In case you've missed it, over the last year or so, Google has started a revolution by introducing free software applications -- especially Google Docs -- that do the same work as Microsoft applications like the word processors (MS Word) and spreadsheets (Excel) that can cost hundreds of dollars. But these new applications have had one major limitation -- you have to be connected to the Internet constantly for them to work. The new product -- called Google Gears -- puts an end to all that. It allows you to run the same applications (all of which run inside your Web browser) even when you're not connected to the Internet.
The whole thing, admittedly, is in its infant stages (Gears, for now, only works for one product, Google Reader). But the potential is clear and exciting: a future where you will only have to install one application on your computer -- the Web browser. Everything else will just run -- without the hassles of having to install (and pay for) countless updates and security changes -- inside that browser. And it will all be free.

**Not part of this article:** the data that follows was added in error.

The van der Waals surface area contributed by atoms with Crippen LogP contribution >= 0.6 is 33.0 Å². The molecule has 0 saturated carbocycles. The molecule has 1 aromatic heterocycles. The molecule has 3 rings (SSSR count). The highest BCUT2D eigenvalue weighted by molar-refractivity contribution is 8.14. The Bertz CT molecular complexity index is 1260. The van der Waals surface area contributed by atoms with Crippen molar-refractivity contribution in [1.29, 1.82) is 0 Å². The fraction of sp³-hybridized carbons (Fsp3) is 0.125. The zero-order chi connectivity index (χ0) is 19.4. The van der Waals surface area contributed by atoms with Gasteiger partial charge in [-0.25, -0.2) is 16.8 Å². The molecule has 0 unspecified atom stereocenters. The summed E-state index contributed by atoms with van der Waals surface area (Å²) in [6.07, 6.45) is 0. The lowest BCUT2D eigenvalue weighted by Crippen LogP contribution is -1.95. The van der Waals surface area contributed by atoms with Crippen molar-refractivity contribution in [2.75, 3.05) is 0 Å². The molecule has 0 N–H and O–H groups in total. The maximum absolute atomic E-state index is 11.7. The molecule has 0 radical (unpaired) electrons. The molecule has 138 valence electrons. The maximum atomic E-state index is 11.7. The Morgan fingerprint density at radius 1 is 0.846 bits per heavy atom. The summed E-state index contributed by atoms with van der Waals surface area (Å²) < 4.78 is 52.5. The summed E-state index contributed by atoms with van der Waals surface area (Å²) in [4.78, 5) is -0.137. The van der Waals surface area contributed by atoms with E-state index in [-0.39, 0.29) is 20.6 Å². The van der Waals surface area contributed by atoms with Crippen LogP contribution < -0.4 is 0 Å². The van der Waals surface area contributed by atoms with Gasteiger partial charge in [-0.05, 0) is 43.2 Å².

So, why should a rabbi care about this? Well, I'll just conclude by quoting from a previous post I wrote on an interesting Google product:
The answer is because it's religious and non-profit organizations -- which tend to be small and cash-strapped -- that stand to benefit most from these developments. Google Docs, for example, allows people to seamlessly collaborate in writing things like grant proposals in a way that used to only be possible inside organizations that could afford to spend millions on networks. It's power to the people! And that's always been exciting for an ol' justice lover like me.